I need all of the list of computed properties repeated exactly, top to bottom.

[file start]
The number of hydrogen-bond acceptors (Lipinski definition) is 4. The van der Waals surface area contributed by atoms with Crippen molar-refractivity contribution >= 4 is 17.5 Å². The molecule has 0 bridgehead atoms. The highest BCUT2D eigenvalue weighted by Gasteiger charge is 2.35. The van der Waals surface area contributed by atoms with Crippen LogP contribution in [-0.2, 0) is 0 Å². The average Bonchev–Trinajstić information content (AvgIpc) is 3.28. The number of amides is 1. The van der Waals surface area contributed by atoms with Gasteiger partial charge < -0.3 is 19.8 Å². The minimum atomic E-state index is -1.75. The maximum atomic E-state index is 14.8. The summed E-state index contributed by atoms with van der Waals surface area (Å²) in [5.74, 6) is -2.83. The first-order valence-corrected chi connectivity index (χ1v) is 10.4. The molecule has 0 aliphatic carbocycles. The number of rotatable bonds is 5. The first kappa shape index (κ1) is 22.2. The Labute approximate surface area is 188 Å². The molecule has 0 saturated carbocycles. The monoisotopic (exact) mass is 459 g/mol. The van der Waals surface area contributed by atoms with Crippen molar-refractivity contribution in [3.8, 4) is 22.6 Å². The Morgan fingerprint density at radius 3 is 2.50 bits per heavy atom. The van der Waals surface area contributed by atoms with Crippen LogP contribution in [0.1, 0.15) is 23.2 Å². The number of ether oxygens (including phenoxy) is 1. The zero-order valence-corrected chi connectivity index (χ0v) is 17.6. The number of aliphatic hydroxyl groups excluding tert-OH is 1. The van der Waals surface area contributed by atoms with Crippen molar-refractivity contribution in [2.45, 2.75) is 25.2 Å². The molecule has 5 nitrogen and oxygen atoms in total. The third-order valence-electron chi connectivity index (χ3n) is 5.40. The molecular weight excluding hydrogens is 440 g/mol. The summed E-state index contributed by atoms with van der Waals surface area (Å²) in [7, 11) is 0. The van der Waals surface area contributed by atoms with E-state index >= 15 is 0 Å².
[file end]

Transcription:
The number of hydrogen-bond acceptors (Lipinski definition) is 4. The van der Waals surface area contributed by atoms with Crippen molar-refractivity contribution >= 4 is 17.5 Å². The molecule has 0 bridgehead atoms. The highest BCUT2D eigenvalue weighted by Gasteiger charge is 2.35. The van der Waals surface area contributed by atoms with Crippen LogP contribution in [-0.2, 0) is 0 Å². The average Bonchev–Trinajstić information content (AvgIpc) is 3.28. The number of amides is 1. The van der Waals surface area contributed by atoms with Gasteiger partial charge < -0.3 is 19.8 Å². The minimum atomic E-state index is -1.75. The maximum atomic E-state index is 14.8. The summed E-state index contributed by atoms with van der Waals surface area (Å²) in [5.74, 6) is -2.83. The first-order valence-corrected chi connectivity index (χ1v) is 10.4. The molecule has 0 aliphatic carbocycles. The number of rotatable bonds is 5. The first kappa shape index (κ1) is 22.2. The Labute approximate surface area is 188 Å². The molecule has 0 saturated carbocycles. The monoisotopic (exact) mass is 459 g/mol. The van der Waals surface area contributed by atoms with Crippen molar-refractivity contribution in [3.8, 4) is 22.6 Å². The Morgan fingerprint density at radius 3 is 2.50 bits per heavy atom. The van der Waals surface area contributed by atoms with Crippen LogP contribution in [0.1, 0.15) is 23.2 Å². The number of ether oxygens (including phenoxy) is 1. The zero-order valence-corrected chi connectivity index (χ0v) is 17.6. The number of aliphatic hydroxyl groups excluding tert-OH is 1. The van der Waals surface area contributed by atoms with Crippen molar-refractivity contribution in [2.45, 2.75) is 25.2 Å². The molecule has 5 nitrogen and oxygen atoms in total. The third-order valence-electron chi connectivity index (χ3n) is 5.40. The molecular weight excluding hydrogens is 440 g/mol. The summed E-state index contributed by atoms with van der Waals surface area (Å²) in [7, 11) is 0. The van der Waals surface area contributed by atoms with E-state index >= 15 is 0 Å².